Because of studies showing the effectiveness of domestic violence screening in pregnant and postpartum women, in 2013 the U.S. Preventive Services Task Force changed its recommendation for screening from an “I” (insufficient evidence) to a “B” (showing moderate benefit). An update, currently in draft status, continues to recommend that clinicians screen women of reproductive age and refer them to support services.
In places like emergency rooms, obstetrics and gynecology clinics, mammography, radiology and ultrasound offices — where patients are often alone — more providers are screening for domestic violence.
“Healthcare practitioners are in a unique place to help,” Urbach says. “When a woman or man sees a doctor, oftentimes it’s the only time they are alone, without the abuser by their side. It’s a chance for the practitioner to ask questions to screen for domestic violence.”
To get a patient alone, hospital staff gets creative. They might send the individual to a patient-only area for radiology testing. A partner might be given a meal voucher to go downstairs and get something to eat. A nurse might put a sticky note on the door as a signal to other staff that she’s waiting to talk to the patient alone.
“We never want to do anything that puts anybody in greater danger. So we try to do everything possible not to let an abusive person know that we’re having this kind of conversation with the patient,” Lawler says.
When asking about abuse, it’s important to frame questions in such a way that the patient doesn’t feel singled out or judged, says Kesha Larkins, associate director of Connections for Abused Women and their Children (CAWC), which runs a shelter and provides counseling and advocacy services.
“One thing we hear a lot from clients is that they feel judged by other people when they do share their story, so it’s really important to be supportive but non-judgmental, regardless of what it is that the person is choosing to do,” Larkins says.
Care and compassion
Oyola starts by framing the questions in an open manner — “I’m asking everyone and I’m asking because conflicts can affect your health and well-being” — but then gets direct, using the HITS (hurt, insult, threaten, scream) screening tool.
“I started to ask all of my patients: ‘Has anyone, in the past or currently, ever hurt you?’ And I pause and wait for them to answer. ‘Insulted you?’ Pause. ‘Threatened you? Screamed at you?’”
If a patient does disclose abuse, Oyola responds with compassion.
“It’s as simple as saying: Thank you for sharing this with me. You’re doing a great job. You’re coming here for these visits and you’re getting your Pap smear or you’re coming in to get your kids’ school physicals and also managing something as complex as domestic violence. I really appreciate your efforts to maintain your own health and well-being while also managing something as complicated as what you’re going through. I believe that you can do this. How can I be most helpful to you? Do you have a safety plan or know what that is?”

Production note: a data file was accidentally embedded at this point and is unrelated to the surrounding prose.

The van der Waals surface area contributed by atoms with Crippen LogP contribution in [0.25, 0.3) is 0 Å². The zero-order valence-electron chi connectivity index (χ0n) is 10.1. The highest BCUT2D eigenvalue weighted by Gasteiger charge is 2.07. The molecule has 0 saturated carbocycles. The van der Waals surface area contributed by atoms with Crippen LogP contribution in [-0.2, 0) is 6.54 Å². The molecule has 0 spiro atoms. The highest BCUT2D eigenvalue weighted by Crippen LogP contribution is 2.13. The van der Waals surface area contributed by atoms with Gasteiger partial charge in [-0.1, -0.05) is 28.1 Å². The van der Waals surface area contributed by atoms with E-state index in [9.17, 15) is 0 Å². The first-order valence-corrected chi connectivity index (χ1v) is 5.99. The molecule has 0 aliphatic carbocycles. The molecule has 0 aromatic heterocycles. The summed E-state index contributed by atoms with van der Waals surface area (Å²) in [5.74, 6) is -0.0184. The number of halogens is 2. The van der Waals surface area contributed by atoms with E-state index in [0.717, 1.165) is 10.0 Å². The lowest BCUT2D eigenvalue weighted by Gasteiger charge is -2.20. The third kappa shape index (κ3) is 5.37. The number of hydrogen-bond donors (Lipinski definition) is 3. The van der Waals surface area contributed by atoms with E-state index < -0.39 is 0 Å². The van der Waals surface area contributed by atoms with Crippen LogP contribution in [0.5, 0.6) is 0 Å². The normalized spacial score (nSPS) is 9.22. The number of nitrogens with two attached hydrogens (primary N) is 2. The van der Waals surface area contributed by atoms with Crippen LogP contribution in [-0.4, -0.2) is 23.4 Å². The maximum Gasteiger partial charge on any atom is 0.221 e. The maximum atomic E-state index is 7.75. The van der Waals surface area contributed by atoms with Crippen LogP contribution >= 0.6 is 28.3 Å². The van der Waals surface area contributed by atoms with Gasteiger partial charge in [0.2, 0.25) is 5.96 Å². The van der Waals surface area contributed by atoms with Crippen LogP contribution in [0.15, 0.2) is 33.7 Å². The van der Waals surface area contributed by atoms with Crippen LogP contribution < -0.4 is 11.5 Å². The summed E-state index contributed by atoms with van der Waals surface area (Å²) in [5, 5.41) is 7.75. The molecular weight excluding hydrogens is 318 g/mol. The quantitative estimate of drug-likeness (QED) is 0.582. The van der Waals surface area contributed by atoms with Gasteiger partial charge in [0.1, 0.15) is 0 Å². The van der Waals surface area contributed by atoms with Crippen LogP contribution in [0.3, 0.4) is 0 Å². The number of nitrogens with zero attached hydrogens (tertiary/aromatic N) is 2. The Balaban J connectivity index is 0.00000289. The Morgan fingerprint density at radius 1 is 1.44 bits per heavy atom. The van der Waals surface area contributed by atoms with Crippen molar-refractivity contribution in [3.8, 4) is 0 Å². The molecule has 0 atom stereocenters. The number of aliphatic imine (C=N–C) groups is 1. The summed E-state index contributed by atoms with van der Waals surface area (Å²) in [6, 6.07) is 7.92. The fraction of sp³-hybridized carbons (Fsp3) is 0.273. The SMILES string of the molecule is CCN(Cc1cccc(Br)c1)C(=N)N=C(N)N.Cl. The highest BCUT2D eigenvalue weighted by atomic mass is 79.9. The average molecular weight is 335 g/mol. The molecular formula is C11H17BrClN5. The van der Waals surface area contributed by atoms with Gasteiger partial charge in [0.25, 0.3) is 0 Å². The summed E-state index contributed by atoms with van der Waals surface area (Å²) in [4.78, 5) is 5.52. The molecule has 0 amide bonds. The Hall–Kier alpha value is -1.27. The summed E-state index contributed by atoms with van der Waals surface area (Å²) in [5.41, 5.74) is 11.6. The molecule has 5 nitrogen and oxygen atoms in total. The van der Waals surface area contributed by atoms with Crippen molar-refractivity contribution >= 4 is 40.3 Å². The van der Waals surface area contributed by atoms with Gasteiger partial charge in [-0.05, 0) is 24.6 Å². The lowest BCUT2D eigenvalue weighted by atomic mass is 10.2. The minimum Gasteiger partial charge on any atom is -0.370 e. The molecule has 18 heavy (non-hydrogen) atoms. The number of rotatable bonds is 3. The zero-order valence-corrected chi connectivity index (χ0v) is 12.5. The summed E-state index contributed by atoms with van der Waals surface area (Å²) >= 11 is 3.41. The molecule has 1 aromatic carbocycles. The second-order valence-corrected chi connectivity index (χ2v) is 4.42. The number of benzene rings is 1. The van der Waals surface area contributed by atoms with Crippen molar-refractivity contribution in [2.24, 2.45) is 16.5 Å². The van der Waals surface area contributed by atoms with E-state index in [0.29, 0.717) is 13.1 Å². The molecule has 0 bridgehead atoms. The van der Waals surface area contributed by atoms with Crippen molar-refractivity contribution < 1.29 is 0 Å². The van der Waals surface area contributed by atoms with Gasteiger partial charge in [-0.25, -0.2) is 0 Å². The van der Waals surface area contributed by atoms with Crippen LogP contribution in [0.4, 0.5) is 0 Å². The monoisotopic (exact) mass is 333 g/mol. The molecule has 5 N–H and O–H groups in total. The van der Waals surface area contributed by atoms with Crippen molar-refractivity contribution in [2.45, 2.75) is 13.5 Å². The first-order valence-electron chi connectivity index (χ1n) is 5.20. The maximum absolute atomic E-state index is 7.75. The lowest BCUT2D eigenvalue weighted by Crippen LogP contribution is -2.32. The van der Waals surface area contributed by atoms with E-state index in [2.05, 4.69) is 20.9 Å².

Having that voice of trust can make all the difference. Something that Oyola knows all too well.
“I’m a child survivor of domestic violence,” Oyola says. “I saw and experienced lots of physical, emotional and verbal abuse when I was a kid for many years, but I was incredibly lucky to have a few key adults in my life who saw my worthiness, particularly my mother. This is a critical thing for breaking the cycle of violence: having at least one adult who really loves you, who accepts you no matter what.
“My dad is a person who is a survivor,” Oyola says. “He was hurt when he was a child, and he never got any help. So this is what happened when he became a parent. When you grow up with it and no one says anything, then it becomes normalized, you never get the support you need and it can just move on with you. Of course, domestic violence is not universally passed on to future generations, but witnessing and experiencing family violence as a child is the strongest predictor that one will experience this issue as an adult.”
There’s an opportunity for healing, though. “The amazing thing about being a family medicine doctor is that I can help the whole family,” Oyola says. “I can help the person who’s hurt, and I can also help the person who is [doing the] hurting. We need to help all the members of the family. We can’t just focus on one because then we won’t help break the cycle of violence in any way.”
It takes a village
As trauma coordinator at MacNeal Hospital in Berwyn, Miriam Ramirez, BSN, RN, CEN, was auditing the records of emergency room patients and saw a frightening pattern of injuries from partner violence.
“There were cases that stood out to me, like ‘patient’s hand slammed against ground by boyfriend,’ ‘patient reports loss of consciousness,’ or a skull fracture or an internal head bleed,” Ramirez says. Usually, the patients were treated and then discharged home.